So, yesterday, I go to the polls like any good person would do (though I have to admit that I skipped out on ten minutes of public health class to do it) and found something very disturbing. I was in a hurry (because I was in the middle of the aforementioned class) and was trying to find my polling place. When I came upon some people who looked like they would be involved in polling and asked them if this was the polling place. They said yes, proceeded to talk to me about something, hand me something in Chinese (I'm in Chinatown, after all) and then dismiss me. When I finally got to looking at what they had handed me, they were campaign materials!

So, I may have been a little spoiled in California, but I think it's totally absurd that right outside my polling place (literally ten feet from the entrance), I was being distributed campaign materials. California does have a law that prohibits the distribution of campaign materials within a certain radius of a polling place, including putting up posters and those silly paper things with wooden sticks. Somehow, that always made sense to me and I took it for granted - until I was inundated with campaign materials right before I step into a polling place. Does this seem absurd to anyone else? I didn't even realize they were campaign workers (i.e. they weren't wearing stickers or pins or anything like that).

But besides that, I have an issue to bring up regarding voter turnout. Granted, it was only a primary election where only two seats (sheriff and something else) were contested, but only 15% of registered voters turned out. That is so sad. It's a sad, sad world where no one takes the opportunity to take 15 minutes out of their day to circle in a few bubbles. And, God forbid, if they also take another 15 minutes to look up the issues and the candidates on the ballot beforehand.

Well, that's my rant. Go out and vote. Especially on November 2. I don't care who you vote for, but that you at least put your name down. You don't have to vote for anyone. Just show up. Make me believe in a system where people actually exercise some minimal control over what happens in their lives.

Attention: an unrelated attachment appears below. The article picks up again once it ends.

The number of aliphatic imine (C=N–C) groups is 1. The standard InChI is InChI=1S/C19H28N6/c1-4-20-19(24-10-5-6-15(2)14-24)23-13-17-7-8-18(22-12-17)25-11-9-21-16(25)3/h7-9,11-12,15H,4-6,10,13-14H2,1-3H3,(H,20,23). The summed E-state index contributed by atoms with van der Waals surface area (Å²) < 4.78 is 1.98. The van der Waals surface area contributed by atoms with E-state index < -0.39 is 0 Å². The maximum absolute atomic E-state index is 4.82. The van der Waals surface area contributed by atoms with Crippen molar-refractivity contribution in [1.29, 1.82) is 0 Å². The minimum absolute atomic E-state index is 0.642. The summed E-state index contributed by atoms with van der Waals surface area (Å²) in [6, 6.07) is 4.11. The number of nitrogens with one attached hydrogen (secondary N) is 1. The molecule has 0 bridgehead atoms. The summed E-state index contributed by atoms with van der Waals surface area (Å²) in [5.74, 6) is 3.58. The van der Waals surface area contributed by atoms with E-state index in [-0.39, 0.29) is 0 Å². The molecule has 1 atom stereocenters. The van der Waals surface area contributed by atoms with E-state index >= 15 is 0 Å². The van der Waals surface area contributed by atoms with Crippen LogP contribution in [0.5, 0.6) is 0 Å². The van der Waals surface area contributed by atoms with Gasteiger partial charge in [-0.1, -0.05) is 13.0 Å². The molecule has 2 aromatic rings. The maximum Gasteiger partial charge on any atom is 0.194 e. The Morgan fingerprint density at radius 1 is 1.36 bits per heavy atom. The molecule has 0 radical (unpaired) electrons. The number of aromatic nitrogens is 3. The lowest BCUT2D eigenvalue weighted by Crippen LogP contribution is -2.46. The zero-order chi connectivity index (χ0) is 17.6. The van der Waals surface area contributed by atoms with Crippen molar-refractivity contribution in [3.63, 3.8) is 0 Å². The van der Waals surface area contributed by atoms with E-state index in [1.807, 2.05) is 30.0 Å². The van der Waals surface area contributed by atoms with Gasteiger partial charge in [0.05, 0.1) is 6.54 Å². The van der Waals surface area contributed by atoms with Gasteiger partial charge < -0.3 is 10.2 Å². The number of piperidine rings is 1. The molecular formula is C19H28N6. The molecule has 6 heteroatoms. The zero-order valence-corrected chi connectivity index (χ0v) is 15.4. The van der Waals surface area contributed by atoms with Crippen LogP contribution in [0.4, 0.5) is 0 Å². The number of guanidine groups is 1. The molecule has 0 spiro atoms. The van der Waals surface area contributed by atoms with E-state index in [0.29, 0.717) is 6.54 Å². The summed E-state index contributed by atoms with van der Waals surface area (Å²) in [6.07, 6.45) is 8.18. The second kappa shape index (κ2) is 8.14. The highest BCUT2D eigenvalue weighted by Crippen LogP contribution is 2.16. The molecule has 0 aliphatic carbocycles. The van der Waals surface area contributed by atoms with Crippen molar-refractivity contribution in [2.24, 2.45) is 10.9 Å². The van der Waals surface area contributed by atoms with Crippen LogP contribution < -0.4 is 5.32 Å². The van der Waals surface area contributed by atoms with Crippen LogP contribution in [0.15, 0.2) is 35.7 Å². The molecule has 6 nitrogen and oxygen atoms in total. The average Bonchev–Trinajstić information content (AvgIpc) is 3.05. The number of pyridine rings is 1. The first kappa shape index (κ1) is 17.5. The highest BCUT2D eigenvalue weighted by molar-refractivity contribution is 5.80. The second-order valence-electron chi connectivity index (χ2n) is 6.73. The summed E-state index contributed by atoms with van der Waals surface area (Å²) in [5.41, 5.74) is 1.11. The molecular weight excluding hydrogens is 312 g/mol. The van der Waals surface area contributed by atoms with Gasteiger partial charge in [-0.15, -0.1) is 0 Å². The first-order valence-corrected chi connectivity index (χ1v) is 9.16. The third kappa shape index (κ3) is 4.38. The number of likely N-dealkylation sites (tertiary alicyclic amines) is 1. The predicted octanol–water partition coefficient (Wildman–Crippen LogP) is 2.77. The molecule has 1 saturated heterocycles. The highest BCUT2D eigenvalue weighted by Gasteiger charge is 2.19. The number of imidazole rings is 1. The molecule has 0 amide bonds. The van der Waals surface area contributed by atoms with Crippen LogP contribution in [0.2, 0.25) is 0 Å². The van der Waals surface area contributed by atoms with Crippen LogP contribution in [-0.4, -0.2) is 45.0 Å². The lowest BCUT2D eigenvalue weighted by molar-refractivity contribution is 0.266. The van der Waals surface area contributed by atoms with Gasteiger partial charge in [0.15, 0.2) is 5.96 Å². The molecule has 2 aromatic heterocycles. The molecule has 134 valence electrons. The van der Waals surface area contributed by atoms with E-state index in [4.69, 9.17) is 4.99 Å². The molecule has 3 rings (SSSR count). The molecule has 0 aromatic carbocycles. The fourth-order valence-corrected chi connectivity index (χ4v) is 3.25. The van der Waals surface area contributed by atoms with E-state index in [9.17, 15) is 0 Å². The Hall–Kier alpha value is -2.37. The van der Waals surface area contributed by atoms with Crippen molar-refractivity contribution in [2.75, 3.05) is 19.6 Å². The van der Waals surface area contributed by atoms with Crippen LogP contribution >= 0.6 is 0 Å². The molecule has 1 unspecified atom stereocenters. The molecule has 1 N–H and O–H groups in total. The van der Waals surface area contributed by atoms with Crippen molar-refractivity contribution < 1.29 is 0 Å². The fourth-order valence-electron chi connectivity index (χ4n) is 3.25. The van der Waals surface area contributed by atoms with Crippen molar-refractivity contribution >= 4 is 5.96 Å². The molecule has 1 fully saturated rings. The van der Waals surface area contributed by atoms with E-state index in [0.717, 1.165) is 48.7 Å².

Monday, September 13, 2004

my ode to craigslist

I love Craigslist. For those of you who are unaware of Craigslist (Gasp! Where have you been?), you should be made aware. I've been a big fan of Craigslist since it first debuted in San Francisco. I have found anything and everything on Craigslist - including a typewriter, a roommate, a spot in a documentary film on Craigslist, a free couch, and badminton partners. And that was all in San Francisco!

Since moving to Boston, however, I have found Craigslist to be a disappointment. Of course, I can't expect it to be totally up to San Francisco standards because San Francisco's is the original. However, I have found Craigslist to be especially helpful in finding furniture (couch, lamps, coffee table). But one of my favorite parts about Craigslist is their Missed Connections section. If you have never read a real missed connection (not one of those sappy "I hope that my ex reads this cryptic posting and realizes what an ass I've been" or a "how much I hate Boston drivers" rant), then you're missing out. And yes, I do look out for ones that may be for yours truly. I know, it's corny, but it's part of my hopeless romantic side.

But here is my short ode to Craigslist:
Whether you want to find really cheap furniture
Or locate old friends that you've missed,
You can turn to your friend, Craig
And the wonderful, wonderful world of Craigslist.

Tuesday, September 7, 2004

Vietnamese Americans

As a Vietnamese American who fled post-war Vietnam (albeit, I was a mere 6 months old), I have very personal ties to issues surrounding the Vietnam War and Vietnamese people living in America. So, today, I was reading the New York Times online and came across an interesting story that relates to both of these issues.

Summarizing, the story is of the Oakland Musem in California going through a very deliberative process involving the Vietnamese American community to determine what should be displayed in an exhibit on the Vietnam War. I have very strong feelings about censorship and believe that because something is seen as "offensive," that does not automatically mean that it should not be displayed. The danger in that is the line between offensive and non-offensive is merely subjective and if it's drawn one way or another, it comes very close to censorship. Ultimately, in this situation, I think that community input is very valuable, but it is the museum's decision as to what to display and what not to display.